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Chapter: Modern Medical Toxicology: Cardiovascular Poisons: Diurets, Antihypertensives and Antiarrhythmics

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Reserpine - Sympatholytic Drug Cardiovascular Poison

Reserpine - Sympatholytic Drug Cardiovascular Poison
Reserpine, an alkaloid present in the root of the Indian plant Rauwolfia serpentina.

Reserpine

Reserpine, an alkaloid present in the root of the Indian plant Rauwolfia serpentina (Fig 22.1), has been used for treating hypertension for decades, and is also indicated in the treat- ment of Raynaud’s phenomenon. Related alkaloids include alseroxylon, deserpidine, raubasine, and rescinnamine.

Reserpine is readily absorbed following oral and intra- muscular dosing. Peak plasma level is reached 1 to 3 hours postingestion. Six percent is excreted in the urine in the first 24 hours, and about 8% in the first four days, mainly as the metabolite trimethoxybenzoic acid. Up to 15 to 60% of the dose is eliminated in the faeces. Reserpine and its congeners deplete catecholamines and serotonin peripherally and centrally from nerve terminal fibers. The resulting responses exhibit as CNS depression and peripheral sympatholysis.


Rescinnamine, also isolated from the root of Rauwolfiaserpentina is used to treat some types of hypertension. In India,a crude extract of Rauwolfia serpentina (e.g. Sarpagandha) has been used for centuries to treat insomnia and certain forms of mental illness.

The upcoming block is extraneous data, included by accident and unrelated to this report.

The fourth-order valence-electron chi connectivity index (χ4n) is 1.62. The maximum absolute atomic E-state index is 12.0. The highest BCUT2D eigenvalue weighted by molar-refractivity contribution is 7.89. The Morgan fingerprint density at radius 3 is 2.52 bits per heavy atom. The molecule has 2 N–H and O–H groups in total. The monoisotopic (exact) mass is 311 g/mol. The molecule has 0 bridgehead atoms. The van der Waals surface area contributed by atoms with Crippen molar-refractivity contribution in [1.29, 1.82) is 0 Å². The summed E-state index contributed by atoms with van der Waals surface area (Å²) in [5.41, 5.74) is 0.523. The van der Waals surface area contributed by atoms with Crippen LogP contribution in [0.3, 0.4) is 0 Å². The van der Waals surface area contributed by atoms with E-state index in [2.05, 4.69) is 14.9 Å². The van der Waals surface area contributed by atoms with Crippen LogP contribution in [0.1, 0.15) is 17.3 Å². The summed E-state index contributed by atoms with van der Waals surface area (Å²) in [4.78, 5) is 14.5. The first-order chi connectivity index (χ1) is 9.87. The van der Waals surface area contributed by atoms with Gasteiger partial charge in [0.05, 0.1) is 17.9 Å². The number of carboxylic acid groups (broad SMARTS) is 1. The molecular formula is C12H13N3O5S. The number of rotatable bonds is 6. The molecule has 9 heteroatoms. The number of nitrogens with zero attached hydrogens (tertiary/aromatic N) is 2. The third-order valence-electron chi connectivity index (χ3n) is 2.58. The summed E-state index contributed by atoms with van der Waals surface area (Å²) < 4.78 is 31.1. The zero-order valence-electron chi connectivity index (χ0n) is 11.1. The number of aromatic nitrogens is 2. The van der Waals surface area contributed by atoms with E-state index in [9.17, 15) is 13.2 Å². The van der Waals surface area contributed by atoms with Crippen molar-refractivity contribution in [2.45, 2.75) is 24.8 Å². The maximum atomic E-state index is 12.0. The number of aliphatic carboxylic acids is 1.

The adverse effects of reserpine include orthostatic hypoten-sion, dizziness, blurred vision, bradycardia, nausea, vomiting, diarrhoea, and impotence. In addition, it often induces depres-sion, drowsiness, hallucinations, nightmares, nasal stuffiness, and exacerbation of peptic ulcer disease. It is contraindicated in patients with a history of depression because of the risk of precipitating suicidal behaviour. Overdose produces profound CNS depression. Patients may initially demonstrate hyperten-sion and tachycardia for up to one day followed by hypoten-sion and bradycardia. Non-reactive and pinpoint pupils occur frequently after overdose. Higher doses may produce cardiac arrhythmias and an angina-like syndrome. CNS depression occurs, ranging from drowsiness, lethargy, and mental depres-sion through stupor and coma. Coma may be long-term, but mild, often allowing the patient to be aroused when needed. Peripheral responses are biphasic: initially they may demon-strate catecholamine release, then depletion. Diarrhoea and intense gastric acid secretion may occur.

Parkinsonism may develop in patients being treated with reserpine, particularly at higher dosages. Endocrine disorders causing breast engorgement, galactorrhoea, and gynaecomastia have been reported.

Severe stuffy nose, lethargy, and respiratory depression may occur in infants of mothers ingesting reserpine during pregnancy. Since it is excreted in breast milk, serious adverse reactions are possible in nursing infants.

Adrenaline and noradrenaline urine levels may be elevated one to two days after an acute ingestion. It has been recom-mended that overdosed patients should be observed for a minimum of 72 hours, due to the long duration of action. For hypotension, infuse 10 to 20 ml/kg of isotonic fluid and place in Trendelenburg position. If hypotension persists, administer dopamine or noradrenaline. Consider central venous pressure monitoring to guide further fluid therapy. Alprazolam may help counter reserpine-induced depression.

 

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